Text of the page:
BTC REPORTS: Federal Debt Deal a Bad Deal for North Carolina - Ill-Advised Cuts to Public Investments Will Undermine Efforts to ‘Win the Future’

By Edwin McLenaghan
Policy Analyst
August 2011

Executive Summary

  • The debt deal between President Obama and Congress requires at least $2.1 trillion in deficit reduction over ten years but failed to include any measure to create jobs.
  • The first part of the debt deal forces more than $750 billion in cuts to federal domestic investments and security spending over the next decade. The second part of the debt deal tasks the bipartisan Joint Select Committee to achieve a deficit-reduction target of $1.2 trillion over ten years. Failure to produce and pass a plan will result in $1 trillion in automatic, across-the board cuts to domestic investments, health care and defense.
  • The first round of cuts will fall hard on North Carolina’s public schools, economy, and military communities. Roughly half of these cuts will hit federal domestic investment spending, one-third of which flows through state governments into local communities to support public schools, workforce development, law enforcement, health and human services, and infrastructure. The other half will hit the military, which is a critical part of many North Carolina communities and their local economies.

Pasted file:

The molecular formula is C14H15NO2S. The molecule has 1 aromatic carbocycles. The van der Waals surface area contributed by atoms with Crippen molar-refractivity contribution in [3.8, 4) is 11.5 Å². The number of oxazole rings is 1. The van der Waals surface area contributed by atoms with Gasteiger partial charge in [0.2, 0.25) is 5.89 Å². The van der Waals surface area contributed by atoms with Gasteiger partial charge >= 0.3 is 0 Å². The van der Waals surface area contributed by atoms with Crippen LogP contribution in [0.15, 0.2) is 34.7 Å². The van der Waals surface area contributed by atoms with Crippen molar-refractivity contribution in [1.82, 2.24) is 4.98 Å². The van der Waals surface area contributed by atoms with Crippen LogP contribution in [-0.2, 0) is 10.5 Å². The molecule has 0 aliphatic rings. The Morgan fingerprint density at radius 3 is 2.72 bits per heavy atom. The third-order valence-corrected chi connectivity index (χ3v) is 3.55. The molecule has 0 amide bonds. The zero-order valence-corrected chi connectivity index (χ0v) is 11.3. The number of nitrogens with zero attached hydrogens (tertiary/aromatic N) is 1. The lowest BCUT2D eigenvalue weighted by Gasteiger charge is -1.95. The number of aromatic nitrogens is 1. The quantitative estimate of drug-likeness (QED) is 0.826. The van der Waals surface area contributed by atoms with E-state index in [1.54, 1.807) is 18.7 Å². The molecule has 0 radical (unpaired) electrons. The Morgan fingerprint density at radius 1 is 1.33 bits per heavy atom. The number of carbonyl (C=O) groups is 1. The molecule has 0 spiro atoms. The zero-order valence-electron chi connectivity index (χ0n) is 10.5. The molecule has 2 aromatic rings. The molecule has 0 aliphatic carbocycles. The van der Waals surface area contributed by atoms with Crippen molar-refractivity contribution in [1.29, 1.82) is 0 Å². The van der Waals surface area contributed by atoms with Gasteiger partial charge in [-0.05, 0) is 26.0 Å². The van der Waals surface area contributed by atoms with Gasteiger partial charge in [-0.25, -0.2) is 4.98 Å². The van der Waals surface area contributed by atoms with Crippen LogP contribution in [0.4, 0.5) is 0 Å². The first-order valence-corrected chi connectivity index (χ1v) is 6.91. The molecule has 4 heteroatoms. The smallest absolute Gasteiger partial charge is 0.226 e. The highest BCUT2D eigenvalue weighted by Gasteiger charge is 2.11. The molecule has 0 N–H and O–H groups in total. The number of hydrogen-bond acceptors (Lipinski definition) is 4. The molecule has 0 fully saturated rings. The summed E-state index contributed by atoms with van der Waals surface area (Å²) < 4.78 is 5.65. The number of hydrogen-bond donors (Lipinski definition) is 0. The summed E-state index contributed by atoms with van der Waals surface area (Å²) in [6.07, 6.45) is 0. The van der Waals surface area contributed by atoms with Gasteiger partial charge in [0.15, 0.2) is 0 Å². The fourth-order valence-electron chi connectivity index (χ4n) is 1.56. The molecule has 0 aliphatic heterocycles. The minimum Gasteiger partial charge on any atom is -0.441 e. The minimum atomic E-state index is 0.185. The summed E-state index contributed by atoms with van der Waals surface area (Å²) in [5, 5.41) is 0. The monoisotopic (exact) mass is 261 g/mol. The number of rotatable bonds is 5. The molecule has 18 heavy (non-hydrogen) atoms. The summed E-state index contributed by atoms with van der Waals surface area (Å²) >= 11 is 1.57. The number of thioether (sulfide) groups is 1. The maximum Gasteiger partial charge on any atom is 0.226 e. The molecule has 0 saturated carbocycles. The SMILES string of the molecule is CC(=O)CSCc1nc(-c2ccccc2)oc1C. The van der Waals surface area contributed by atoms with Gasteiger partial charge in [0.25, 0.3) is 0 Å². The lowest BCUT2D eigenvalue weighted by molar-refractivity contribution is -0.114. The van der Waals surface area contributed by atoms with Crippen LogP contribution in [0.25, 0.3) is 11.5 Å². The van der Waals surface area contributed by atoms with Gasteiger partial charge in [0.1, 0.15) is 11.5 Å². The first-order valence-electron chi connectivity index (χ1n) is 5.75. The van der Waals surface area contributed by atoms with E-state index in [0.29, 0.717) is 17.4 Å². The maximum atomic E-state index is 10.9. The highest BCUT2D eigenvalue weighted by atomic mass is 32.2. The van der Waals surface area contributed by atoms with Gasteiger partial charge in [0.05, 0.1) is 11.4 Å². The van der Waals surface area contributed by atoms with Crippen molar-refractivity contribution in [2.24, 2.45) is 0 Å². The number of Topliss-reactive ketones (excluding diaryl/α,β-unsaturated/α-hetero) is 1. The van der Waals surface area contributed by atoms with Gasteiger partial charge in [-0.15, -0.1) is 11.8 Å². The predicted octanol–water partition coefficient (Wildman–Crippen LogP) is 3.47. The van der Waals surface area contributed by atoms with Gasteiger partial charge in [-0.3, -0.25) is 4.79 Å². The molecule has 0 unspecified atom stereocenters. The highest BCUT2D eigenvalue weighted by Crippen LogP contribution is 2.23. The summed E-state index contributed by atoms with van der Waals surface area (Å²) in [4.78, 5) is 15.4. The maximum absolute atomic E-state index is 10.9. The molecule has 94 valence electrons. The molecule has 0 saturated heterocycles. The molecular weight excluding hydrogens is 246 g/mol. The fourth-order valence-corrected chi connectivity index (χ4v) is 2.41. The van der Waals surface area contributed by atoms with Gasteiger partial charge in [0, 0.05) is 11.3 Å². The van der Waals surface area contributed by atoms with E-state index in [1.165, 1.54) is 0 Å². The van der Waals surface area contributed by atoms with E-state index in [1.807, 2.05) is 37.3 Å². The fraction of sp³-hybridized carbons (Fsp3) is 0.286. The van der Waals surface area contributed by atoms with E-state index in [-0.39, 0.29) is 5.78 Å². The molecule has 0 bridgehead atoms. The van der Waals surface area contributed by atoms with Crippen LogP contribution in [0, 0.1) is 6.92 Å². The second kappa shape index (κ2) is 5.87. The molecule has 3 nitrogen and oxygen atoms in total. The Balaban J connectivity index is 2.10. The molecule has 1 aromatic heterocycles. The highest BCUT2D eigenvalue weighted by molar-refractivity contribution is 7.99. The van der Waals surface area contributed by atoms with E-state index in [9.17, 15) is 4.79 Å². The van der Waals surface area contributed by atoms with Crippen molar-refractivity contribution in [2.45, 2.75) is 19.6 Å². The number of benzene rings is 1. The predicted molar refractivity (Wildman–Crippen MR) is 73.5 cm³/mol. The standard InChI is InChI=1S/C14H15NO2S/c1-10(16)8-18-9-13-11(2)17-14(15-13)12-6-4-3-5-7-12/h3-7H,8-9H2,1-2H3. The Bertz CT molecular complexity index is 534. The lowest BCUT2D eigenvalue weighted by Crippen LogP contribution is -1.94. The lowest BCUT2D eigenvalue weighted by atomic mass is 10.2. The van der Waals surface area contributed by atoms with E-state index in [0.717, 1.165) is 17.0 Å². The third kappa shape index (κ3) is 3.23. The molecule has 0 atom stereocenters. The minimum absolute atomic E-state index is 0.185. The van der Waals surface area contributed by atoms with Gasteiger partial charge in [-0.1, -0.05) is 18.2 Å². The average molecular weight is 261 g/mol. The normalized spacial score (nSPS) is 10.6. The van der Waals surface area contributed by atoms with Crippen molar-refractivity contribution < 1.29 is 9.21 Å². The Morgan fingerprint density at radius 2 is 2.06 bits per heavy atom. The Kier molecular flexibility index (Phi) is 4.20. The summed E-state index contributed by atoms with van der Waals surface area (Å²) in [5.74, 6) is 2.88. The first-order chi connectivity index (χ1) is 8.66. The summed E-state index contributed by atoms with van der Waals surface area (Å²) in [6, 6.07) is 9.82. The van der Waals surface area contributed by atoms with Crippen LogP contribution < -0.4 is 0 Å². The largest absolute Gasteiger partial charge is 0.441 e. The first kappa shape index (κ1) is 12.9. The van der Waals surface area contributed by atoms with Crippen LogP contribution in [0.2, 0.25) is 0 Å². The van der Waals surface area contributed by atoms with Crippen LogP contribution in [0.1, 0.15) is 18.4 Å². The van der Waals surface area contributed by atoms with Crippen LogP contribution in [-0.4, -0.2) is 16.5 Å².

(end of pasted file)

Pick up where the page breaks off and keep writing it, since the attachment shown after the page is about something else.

• If the Joint Select Committee process fails, across-the-board cuts of $1 trillion over nine years will put an enormous burden on the same public investments and services affected by the first round of debt-deal cuts. Public investments that directly benefit millions of North Carolinians, including funding for public schools, housing and transportation, nutrition assistance for expectant mothers and very young children, worker retraining, science research, and early childhood education, will be forced to compete with one another for an ever-shrinking amount of funds starting in 2013.
  • North Carolinians are struggling to recover from the Great Recession, but the debt deal threatens to make things worse by weakening efforts to improve education and worker retraining; cutting back on research for innovation and growth; allowing our roads, bridges, and schools to continue deteriorating; reducing access to health services; and neglecting efforts to put people back to work.
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